# 5.2.1: Energy balance

- Page ID
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\(\newcommand{\avec}{\mathbf a}\) \(\newcommand{\bvec}{\mathbf b}\) \(\newcommand{\cvec}{\mathbf c}\) \(\newcommand{\dvec}{\mathbf d}\) \(\newcommand{\dtil}{\widetilde{\mathbf d}}\) \(\newcommand{\evec}{\mathbf e}\) \(\newcommand{\fvec}{\mathbf f}\) \(\newcommand{\nvec}{\mathbf n}\) \(\newcommand{\pvec}{\mathbf p}\) \(\newcommand{\qvec}{\mathbf q}\) \(\newcommand{\svec}{\mathbf s}\) \(\newcommand{\tvec}{\mathbf t}\) \(\newcommand{\uvec}{\mathbf u}\) \(\newcommand{\vvec}{\mathbf v}\) \(\newcommand{\wvec}{\mathbf w}\) \(\newcommand{\xvec}{\mathbf x}\) \(\newcommand{\yvec}{\mathbf y}\) \(\newcommand{\zvec}{\mathbf z}\) \(\newcommand{\rvec}{\mathbf r}\) \(\newcommand{\mvec}{\mathbf m}\) \(\newcommand{\zerovec}{\mathbf 0}\) \(\newcommand{\onevec}{\mathbf 1}\) \(\newcommand{\real}{\mathbb R}\) \(\newcommand{\twovec}[2]{\left[\begin{array}{r}#1 \\ #2 \end{array}\right]}\) \(\newcommand{\ctwovec}[2]{\left[\begin{array}{c}#1 \\ #2 \end{array}\right]}\) \(\newcommand{\threevec}[3]{\left[\begin{array}{r}#1 \\ #2 \\ #3 \end{array}\right]}\) \(\newcommand{\cthreevec}[3]{\left[\begin{array}{c}#1 \\ #2 \\ #3 \end{array}\right]}\) \(\newcommand{\fourvec}[4]{\left[\begin{array}{r}#1 \\ #2 \\ #3 \\ #4 \end{array}\right]}\) \(\newcommand{\cfourvec}[4]{\left[\begin{array}{c}#1 \\ #2 \\ #3 \\ #4 \end{array}\right]}\) \(\newcommand{\fivevec}[5]{\left[\begin{array}{r}#1 \\ #2 \\ #3 \\ #4 \\ #5 \\ \end{array}\right]}\) \(\newcommand{\cfivevec}[5]{\left[\begin{array}{c}#1 \\ #2 \\ #3 \\ #4 \\ #5 \\ \end{array}\right]}\) \(\newcommand{\mattwo}[4]{\left[\begin{array}{rr}#1 \amp #2 \\ #3 \amp #4 \\ \end{array}\right]}\) \(\newcommand{\laspan}[1]{\text{Span}\{#1\}}\) \(\newcommand{\bcal}{\cal B}\) \(\newcommand{\ccal}{\cal C}\) \(\newcommand{\scal}{\cal S}\) \(\newcommand{\wcal}{\cal W}\) \(\newcommand{\ecal}{\cal E}\) \(\newcommand{\coords}[2]{\left\{#1\right\}_{#2}}\) \(\newcommand{\gray}[1]{\color{gray}{#1}}\) \(\newcommand{\lgray}[1]{\color{lightgray}{#1}}\) \(\newcommand{\rank}{\operatorname{rank}}\) \(\newcommand{\row}{\text{Row}}\) \(\newcommand{\col}{\text{Col}}\) \(\renewcommand{\row}{\text{Row}}\) \(\newcommand{\nul}{\text{Nul}}\) \(\newcommand{\var}{\text{Var}}\) \(\newcommand{\corr}{\text{corr}}\) \(\newcommand{\len}[1]{\left|#1\right|}\) \(\newcommand{\bbar}{\overline{\bvec}}\) \(\newcommand{\bhat}{\widehat{\bvec}}\) \(\newcommand{\bperp}{\bvec^\perp}\) \(\newcommand{\xhat}{\widehat{\xvec}}\) \(\newcommand{\vhat}{\widehat{\vvec}}\) \(\newcommand{\uhat}{\widehat{\uvec}}\) \(\newcommand{\what}{\widehat{\wvec}}\) \(\newcommand{\Sighat}{\widehat{\Sigma}}\) \(\newcommand{\lt}{<}\) \(\newcommand{\gt}{>}\) \(\newcommand{\amp}{&}\) \(\definecolor{fillinmathshade}{gray}{0.9}\)When waves propagate from deep into intermediate and shallow water depths, the waves transform, i.e. wave height, length and direction change until the waves finally break and lose their energy. Wave transformation takes place because the waves are affected by the seabed through processes such as *refraction, shoaling, bottom friction *and *wave-breaking*.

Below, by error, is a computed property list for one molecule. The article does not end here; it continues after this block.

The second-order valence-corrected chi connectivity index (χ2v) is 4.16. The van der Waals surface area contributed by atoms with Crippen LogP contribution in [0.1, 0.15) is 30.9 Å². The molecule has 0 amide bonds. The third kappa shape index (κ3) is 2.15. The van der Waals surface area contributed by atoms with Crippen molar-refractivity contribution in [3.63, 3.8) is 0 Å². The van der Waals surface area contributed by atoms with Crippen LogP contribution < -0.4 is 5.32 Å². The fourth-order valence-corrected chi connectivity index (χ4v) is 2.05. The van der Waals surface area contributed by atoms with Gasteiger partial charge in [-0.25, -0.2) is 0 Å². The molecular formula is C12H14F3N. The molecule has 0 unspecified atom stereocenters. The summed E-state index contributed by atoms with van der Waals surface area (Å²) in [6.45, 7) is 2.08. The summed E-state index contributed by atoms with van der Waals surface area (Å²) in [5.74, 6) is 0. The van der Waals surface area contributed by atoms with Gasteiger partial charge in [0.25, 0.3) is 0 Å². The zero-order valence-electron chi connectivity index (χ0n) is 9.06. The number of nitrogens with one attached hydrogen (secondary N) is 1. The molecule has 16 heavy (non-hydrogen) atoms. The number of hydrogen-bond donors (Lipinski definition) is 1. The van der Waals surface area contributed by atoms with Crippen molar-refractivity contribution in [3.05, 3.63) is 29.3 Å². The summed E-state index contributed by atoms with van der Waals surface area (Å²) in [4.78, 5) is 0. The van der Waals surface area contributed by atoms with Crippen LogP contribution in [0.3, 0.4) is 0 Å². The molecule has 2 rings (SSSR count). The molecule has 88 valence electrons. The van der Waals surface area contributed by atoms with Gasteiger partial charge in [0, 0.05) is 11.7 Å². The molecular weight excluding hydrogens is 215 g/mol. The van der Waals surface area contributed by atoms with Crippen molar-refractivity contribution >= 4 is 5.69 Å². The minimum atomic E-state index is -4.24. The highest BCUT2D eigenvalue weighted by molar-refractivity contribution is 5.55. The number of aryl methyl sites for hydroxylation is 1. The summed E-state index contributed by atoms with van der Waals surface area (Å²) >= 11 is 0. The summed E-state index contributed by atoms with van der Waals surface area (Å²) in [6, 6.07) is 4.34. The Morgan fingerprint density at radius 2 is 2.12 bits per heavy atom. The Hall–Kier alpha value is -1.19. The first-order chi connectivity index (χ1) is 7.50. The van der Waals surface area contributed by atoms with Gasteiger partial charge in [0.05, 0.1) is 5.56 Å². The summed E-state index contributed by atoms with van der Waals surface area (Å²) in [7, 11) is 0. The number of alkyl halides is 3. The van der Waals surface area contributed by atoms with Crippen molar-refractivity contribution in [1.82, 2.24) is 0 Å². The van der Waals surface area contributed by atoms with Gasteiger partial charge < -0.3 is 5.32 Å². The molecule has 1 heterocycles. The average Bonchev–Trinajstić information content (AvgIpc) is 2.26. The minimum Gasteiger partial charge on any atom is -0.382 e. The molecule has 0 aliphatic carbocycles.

When the water depth becomes less than about half the wavelength (see Sect. 3.5.2 for deep and shallow water criteria), the waves start to be affected by the bottom and slow down. A certain harmonic component retains its frequency but the propagation speed \(c\) decreases through Eq. 3.5.2.2 and the wavelength \(L\) decreases correspondingly. The effect on the wave height can be imagined as follows: as the first wave in a wave train is slowed down due to decreasing water depth, the following wave is still at slightly deeper water and is thus moving at a higher speed. This wave tends to ‘catch up’ with the wave in front of it which is being slowed. This results in a concentration of wave energy and an increase in wave height. This process is called shoaling (Sect. 5.2.2). Changes in water depth and thus propagation speed can also occur along a wave crest. This forces an obliquely incident wave (at an angle with the coastline) to bend toward normal incidence (refraction, Sect. 5.2.3). *Diffraction* is wave transformation due to sheltering by obstructions like islands or breakwaters.